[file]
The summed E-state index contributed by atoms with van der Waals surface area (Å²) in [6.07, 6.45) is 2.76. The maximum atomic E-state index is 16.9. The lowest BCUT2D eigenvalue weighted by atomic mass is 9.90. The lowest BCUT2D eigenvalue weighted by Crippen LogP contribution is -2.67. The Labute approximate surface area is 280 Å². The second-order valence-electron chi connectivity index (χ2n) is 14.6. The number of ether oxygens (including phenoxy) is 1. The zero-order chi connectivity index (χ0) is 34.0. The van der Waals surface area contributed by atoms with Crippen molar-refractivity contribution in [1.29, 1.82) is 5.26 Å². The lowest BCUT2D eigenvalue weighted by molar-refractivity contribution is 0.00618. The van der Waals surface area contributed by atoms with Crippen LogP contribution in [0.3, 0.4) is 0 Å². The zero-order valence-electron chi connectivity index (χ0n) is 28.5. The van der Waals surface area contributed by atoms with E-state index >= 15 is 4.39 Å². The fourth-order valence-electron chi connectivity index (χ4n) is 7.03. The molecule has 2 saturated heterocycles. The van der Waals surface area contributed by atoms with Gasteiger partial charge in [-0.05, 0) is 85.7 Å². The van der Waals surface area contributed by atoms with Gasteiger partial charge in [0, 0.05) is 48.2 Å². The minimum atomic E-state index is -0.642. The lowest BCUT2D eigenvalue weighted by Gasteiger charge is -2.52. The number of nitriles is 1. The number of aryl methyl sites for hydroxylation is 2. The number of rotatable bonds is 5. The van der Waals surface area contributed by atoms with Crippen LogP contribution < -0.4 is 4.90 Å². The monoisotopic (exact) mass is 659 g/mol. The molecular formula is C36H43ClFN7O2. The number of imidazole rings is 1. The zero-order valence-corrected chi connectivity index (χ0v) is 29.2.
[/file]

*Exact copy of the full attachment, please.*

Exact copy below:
The summed E-state index contributed by atoms with van der Waals surface area (Å²) in [6.07, 6.45) is 2.76. The maximum atomic E-state index is 16.9. The lowest BCUT2D eigenvalue weighted by atomic mass is 9.90. The lowest BCUT2D eigenvalue weighted by Crippen LogP contribution is -2.67. The Labute approximate surface area is 280 Å². The second-order valence-electron chi connectivity index (χ2n) is 14.6. The number of ether oxygens (including phenoxy) is 1. The zero-order chi connectivity index (χ0) is 34.0. The van der Waals surface area contributed by atoms with Crippen molar-refractivity contribution in [1.29, 1.82) is 5.26 Å². The lowest BCUT2D eigenvalue weighted by molar-refractivity contribution is 0.00618. The van der Waals surface area contributed by atoms with Crippen LogP contribution in [0.3, 0.4) is 0 Å². The zero-order valence-electron chi connectivity index (χ0n) is 28.5. The van der Waals surface area contributed by atoms with E-state index >= 15 is 4.39 Å². The fourth-order valence-electron chi connectivity index (χ4n) is 7.03. The molecule has 2 saturated heterocycles. The van der Waals surface area contributed by atoms with Gasteiger partial charge in [-0.05, 0) is 85.7 Å². The van der Waals surface area contributed by atoms with Gasteiger partial charge in [0, 0.05) is 48.2 Å². The minimum atomic E-state index is -0.642. The lowest BCUT2D eigenvalue weighted by Gasteiger charge is -2.52. The number of nitriles is 1. The number of aryl methyl sites for hydroxylation is 2. The number of rotatable bonds is 5. The van der Waals surface area contributed by atoms with Crippen LogP contribution < -0.4 is 4.90 Å². The monoisotopic (exact) mass is 659 g/mol. The molecular formula is C36H43ClFN7O2. The number of imidazole rings is 1. The zero-order valence-corrected chi connectivity index (χ0v) is 29.2.